Cat Mazza is a mid-career artist whose work focuses on textiles and technology. She often works collaboratively, creating projects with strong social and political messages. With this original PLATFORM commission at deCordova, Mazza expands her practice to create her first outdoor sculpture. With an interest in issues of convalescence and self-care, Mazza was inspired by nineteenth-century New England “cure cottages,” structures intended to rehabilitate urban workers suffering from tuberculosis. Her piece, Taking the Cure, channels the restorative powers of nature in a treatment space for today’s contemporary social ills.
While tuberculosis is an ancient disease, a major resurgence in the United States and Europe in the 1800s correlated to mass urbanization and industrialization. At this time, the only known cures for tuberculosis were fresh air and rest. To quarantine very contagious patients from Boston, the Massachusetts State Sanatoria established locations in the western part of the state, with a central house surrounded by small, makeshift cottages in remote natural settings. These shelters incorporated porches and large windows into their design, allowing patients to interact with the outside environment and promoting the healing powers of nature. Mazza refers to these features in her wooden latticework and the open, permeable walls, which allow the free flow of air and of visitors, who are encouraged to circulate and also to linger, soaking up the health benefits of fresh air and nature. DeCordova’s idyllic grounds provide the perfect setting for Taking the Cure. Surrounded by trees in the Sculpture Park, viewers are able to contemplate recuperation and engage with the history of curing examined by Mazza’s work and research.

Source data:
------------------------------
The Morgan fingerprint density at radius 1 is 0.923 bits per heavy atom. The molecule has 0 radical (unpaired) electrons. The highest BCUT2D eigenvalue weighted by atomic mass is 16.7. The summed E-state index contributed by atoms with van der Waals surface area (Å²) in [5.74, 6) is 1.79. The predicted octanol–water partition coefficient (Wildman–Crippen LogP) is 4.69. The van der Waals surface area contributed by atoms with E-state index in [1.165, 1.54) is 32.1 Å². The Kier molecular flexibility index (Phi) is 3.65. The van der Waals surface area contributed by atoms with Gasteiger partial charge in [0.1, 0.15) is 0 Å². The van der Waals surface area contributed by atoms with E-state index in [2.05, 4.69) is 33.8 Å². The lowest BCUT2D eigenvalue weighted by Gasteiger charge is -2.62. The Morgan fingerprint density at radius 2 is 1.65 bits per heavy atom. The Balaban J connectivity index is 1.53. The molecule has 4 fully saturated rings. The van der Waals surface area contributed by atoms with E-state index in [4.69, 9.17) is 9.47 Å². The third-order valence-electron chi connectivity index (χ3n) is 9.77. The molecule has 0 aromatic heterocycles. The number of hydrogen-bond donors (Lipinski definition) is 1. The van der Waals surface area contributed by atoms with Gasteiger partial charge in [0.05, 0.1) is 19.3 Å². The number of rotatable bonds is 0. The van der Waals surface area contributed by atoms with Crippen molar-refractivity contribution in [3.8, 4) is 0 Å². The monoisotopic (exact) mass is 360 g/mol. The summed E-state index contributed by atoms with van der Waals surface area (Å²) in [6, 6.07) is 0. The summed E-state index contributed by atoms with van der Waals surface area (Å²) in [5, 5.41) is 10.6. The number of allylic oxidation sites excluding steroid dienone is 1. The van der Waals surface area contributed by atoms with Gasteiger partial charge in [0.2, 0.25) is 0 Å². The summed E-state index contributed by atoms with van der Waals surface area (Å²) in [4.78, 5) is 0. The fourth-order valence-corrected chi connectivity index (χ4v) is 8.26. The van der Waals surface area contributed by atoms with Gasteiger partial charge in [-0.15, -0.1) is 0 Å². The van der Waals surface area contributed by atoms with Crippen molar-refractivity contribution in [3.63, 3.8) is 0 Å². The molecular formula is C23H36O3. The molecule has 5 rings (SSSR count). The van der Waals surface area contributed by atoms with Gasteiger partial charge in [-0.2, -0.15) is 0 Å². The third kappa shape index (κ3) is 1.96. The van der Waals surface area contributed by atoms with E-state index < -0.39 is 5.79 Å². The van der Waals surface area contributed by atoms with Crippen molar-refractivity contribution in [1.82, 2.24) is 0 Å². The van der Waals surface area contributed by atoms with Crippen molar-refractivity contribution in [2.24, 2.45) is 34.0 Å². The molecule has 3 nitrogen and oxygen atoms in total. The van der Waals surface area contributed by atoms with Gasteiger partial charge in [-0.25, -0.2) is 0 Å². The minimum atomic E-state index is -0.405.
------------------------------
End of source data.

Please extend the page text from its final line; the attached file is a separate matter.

Platform is a series of one-person commissioned projects by early- and mid-career artists from New England, national, and international art communities that engage with deCordova’s unique landscape. The PLATFORM series lets artists expand their practice and visitors experience new approaches to contemporary sculpture.